An intensive care unit nurse became the first person in the United States to receive the Pfizer/BioNTech COVID-19 vaccine on Monday, calling it a sign that “healing is coming,” as the U.S. coronavirus death toll crossed a staggering 300,000 lives lost.
Sandra Lindsay, who has treated some of the sickest COVID-19 patients for months, was given the vaccine at Long Island Jewish Medical Center in the New York City borough of Queens, an early epicenter of the country’s COVID-19 outbreak, receiving applause on a livestream with New York Governor Andrew Cuomo.
“It didn’t feel any different from taking any other vaccine,” Lindsay said. “I feel hopeful today, relieved. I feel like healing is coming. I hope this marks the beginning of the end of a very painful time in our history.
“I want to instill public confidence that the vaccine is safe,” she added.
Cuomo tweeted a picture of Lindsay, wearing a mask and staring resolutely ahead, as a doctor injected her in the arm, and said she was the first American to get vaccinated.
“This is what heroes look like,” Cuomo wrote.
Minutes after Lindsay received the injection, President Donald Trump tweeted: “First Vaccine Administered. Congratulations USA! Congratulations WORLD!”
Long Island Jewish Medical Center, operated by New York’s largest healthcare system, Northwell Health, was one of many select hospitals across the United States that was administering the country’s first inoculations of a COVID-19 vaccine outside of clinical trials on Monday.
The vaccine, developed by Pfizer Inc and German partner BioNTech SE, won an emergency use authorization from federal regulators on Friday after it was found to be 95% effective in preventing illness in a large clinical trial.
Its arrival provided some welcome relief as the country passed the grim milestone of 300,000 lives lost on Monday, with COVID-19 hospitalizations at record levels. More than 16 million U.S. coronavirus cases have been recorded to date.
The United States is reporting 2,462 deaths per day on a 7-day average, the highest since the pandemic started, according to a Reuters count.
The first 2.9 million doses of the vaccine began to be shipped to distribution centers around the country on Sunday, just 11 months after the United States documented its first case of COVID-19.
“It’s been an incredible morning. It’s historic,” said Dr. Leonardo Seoane, speaking over a livestream video on Monday after becoming one of the first Louisiana residents to receive the vaccine at Ochsner Medical Center in New Orleans, where he led some of the clinical trials for the Pfizer/BioNTech shot.
The first U.S. vaccine shipments departed from Pfizer’s facility in Kalamazoo, Michigan, on Sunday, packed into trucks with dry-ice to maintain the necessary minus 70 Celsius (-94 Fahrenheit) temperature. They were transported to UPS and FedEx planes waiting at air fields in Lansing and Grand Rapids and flown to cargo hubs in Louisville and Memphis, kicking off a national immunization endeavor of unprecedented complexity.
From Kentucky and Tennessee, the shipments were loaded onto planes and trucks to be distributed to the first 145 of 636 vaccine-staging areas across the country. Second and third waves of vaccine shipments were due to go out to the remaining sites on Tuesday and Wednesday.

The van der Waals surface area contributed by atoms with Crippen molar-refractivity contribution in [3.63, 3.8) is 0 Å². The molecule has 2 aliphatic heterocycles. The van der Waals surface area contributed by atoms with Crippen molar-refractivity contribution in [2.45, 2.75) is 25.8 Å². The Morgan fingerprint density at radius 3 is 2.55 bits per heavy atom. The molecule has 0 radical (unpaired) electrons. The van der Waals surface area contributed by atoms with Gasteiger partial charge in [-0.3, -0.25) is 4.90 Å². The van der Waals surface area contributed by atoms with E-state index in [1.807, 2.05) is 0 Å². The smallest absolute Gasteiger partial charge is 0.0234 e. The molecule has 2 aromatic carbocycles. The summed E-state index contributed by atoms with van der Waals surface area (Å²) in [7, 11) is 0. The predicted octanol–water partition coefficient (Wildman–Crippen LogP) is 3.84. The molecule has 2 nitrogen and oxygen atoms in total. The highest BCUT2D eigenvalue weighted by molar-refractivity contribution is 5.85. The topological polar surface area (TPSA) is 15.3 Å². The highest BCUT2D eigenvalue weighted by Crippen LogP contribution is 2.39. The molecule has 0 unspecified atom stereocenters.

“This is the most difficult vaccine rollout in history,” U.S. Surgeon General Jerome Adams told Fox News on Monday.
“There will be hiccups undoubtedly, but we’ve done everything from a federal level and working with partners to make it go as smoothly as possible,” Adams said, adding he would get the shot as soon as he could.
Governors in 26 states and territories were planning to use the National Guard to assist with vaccine distribution, ranging from breaking down shipments into smaller packages to helping with transport, the Guard said on Monday.
MORE DOSES ON THE WAY
Healthcare workers and nursing home residents will be first to get the two-dose vaccine regimen given three weeks apart. Next will be essential workers, as determined by individual states, and elderly people with underlying health conditions.
U.S. top infectious disease expert Dr. Anthony Fauci told MSNBC on Monday that Americans with no heightened risk factors could expect to get vaccinated “by the end of March, the beginning of April.”
“Maybe by the end of late spring…So that by the time we get into the fall, we can start approaching some degree of relief,” Fauci said.
Health officials have warned that masks and social distancing will still be needed for months to control the rampaging outbreak. U.S. Operation Warp Speed top adviser Moncef Slaoui said the United States hopes to have about 40 million vaccine doses – enough for 20 million people – distributed by the end of this month. That would include vaccines from both Pfizer and Moderna Inc. An outside U.S. Food and Drug Administration advisory panel is scheduled to consider the Moderna vaccine on Thursday, with emergency use expected to be granted shortly after. On Friday, Moderna announced it had struck a deal with the U.S. government to deliver 100 million additional doses in the second quarter.
Pfizer Chief Executive Albert Bourla told CNN on Monday that the company plans on producing 1.3 billion doses next year and is working to increase that number to meet high demand, including a request by the U.S. government for 100 million more doses by the second quarter of 2021 still being negotiated. That is in addition to the 100 million expected by the end of the first quarter.